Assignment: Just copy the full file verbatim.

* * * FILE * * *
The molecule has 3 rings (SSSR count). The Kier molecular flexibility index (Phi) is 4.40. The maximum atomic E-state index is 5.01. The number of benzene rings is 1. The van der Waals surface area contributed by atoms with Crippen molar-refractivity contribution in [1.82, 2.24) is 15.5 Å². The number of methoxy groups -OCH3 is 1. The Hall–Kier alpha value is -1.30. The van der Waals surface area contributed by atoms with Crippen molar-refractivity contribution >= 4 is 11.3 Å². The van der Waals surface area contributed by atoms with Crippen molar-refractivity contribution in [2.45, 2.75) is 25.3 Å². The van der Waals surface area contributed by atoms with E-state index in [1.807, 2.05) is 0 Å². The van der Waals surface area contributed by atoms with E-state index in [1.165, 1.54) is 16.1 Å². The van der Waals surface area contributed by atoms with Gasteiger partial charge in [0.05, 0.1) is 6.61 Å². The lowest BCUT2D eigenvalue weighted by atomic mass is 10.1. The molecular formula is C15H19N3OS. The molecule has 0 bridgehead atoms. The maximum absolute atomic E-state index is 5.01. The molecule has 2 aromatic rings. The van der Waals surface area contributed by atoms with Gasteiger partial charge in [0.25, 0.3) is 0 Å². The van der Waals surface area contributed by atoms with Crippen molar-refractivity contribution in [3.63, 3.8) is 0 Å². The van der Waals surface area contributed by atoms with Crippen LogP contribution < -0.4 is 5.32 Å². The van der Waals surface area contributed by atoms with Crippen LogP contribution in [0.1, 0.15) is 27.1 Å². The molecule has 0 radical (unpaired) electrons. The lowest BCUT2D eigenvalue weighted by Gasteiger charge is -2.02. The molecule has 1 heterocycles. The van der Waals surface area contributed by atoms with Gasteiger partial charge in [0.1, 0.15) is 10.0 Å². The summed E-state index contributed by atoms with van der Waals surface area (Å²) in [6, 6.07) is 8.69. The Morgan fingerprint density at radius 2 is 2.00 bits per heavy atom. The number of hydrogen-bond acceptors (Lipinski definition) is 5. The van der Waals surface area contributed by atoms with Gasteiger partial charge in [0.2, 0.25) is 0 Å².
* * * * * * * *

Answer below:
The molecule has 3 rings (SSSR count). The Kier molecular flexibility index (Phi) is 4.40. The maximum atomic E-state index is 5.01. The number of benzene rings is 1. The van der Waals surface area contributed by atoms with Crippen molar-refractivity contribution in [1.82, 2.24) is 15.5 Å². The number of methoxy groups -OCH3 is 1. The Hall–Kier alpha value is -1.30. The van der Waals surface area contributed by atoms with Crippen molar-refractivity contribution >= 4 is 11.3 Å². The van der Waals surface area contributed by atoms with Crippen molar-refractivity contribution in [2.45, 2.75) is 25.3 Å². The van der Waals surface area contributed by atoms with E-state index in [1.807, 2.05) is 0 Å². The van der Waals surface area contributed by atoms with E-state index in [1.165, 1.54) is 16.1 Å². The van der Waals surface area contributed by atoms with Gasteiger partial charge in [0.05, 0.1) is 6.61 Å². The lowest BCUT2D eigenvalue weighted by atomic mass is 10.1. The molecular formula is C15H19N3OS. The molecule has 0 bridgehead atoms. The maximum absolute atomic E-state index is 5.01. The molecule has 2 aromatic rings. The van der Waals surface area contributed by atoms with Gasteiger partial charge in [0.25, 0.3) is 0 Å². The van der Waals surface area contributed by atoms with Crippen molar-refractivity contribution in [3.63, 3.8) is 0 Å². The van der Waals surface area contributed by atoms with Crippen LogP contribution < -0.4 is 5.32 Å². The van der Waals surface area contributed by atoms with Crippen LogP contribution in [0.1, 0.15) is 27.1 Å². The molecule has 0 radical (unpaired) electrons. The lowest BCUT2D eigenvalue weighted by Gasteiger charge is -2.02. The molecule has 1 heterocycles. The van der Waals surface area contributed by atoms with Gasteiger partial charge in [0.1, 0.15) is 10.0 Å². The summed E-state index contributed by atoms with van der Waals surface area (Å²) in [6, 6.07) is 8.69. The Morgan fingerprint density at radius 2 is 2.00 bits per heavy atom. The number of hydrogen-bond acceptors (Lipinski definition) is 5. The van der Waals surface area contributed by atoms with Gasteiger partial charge in [0.2, 0.25) is 0 Å².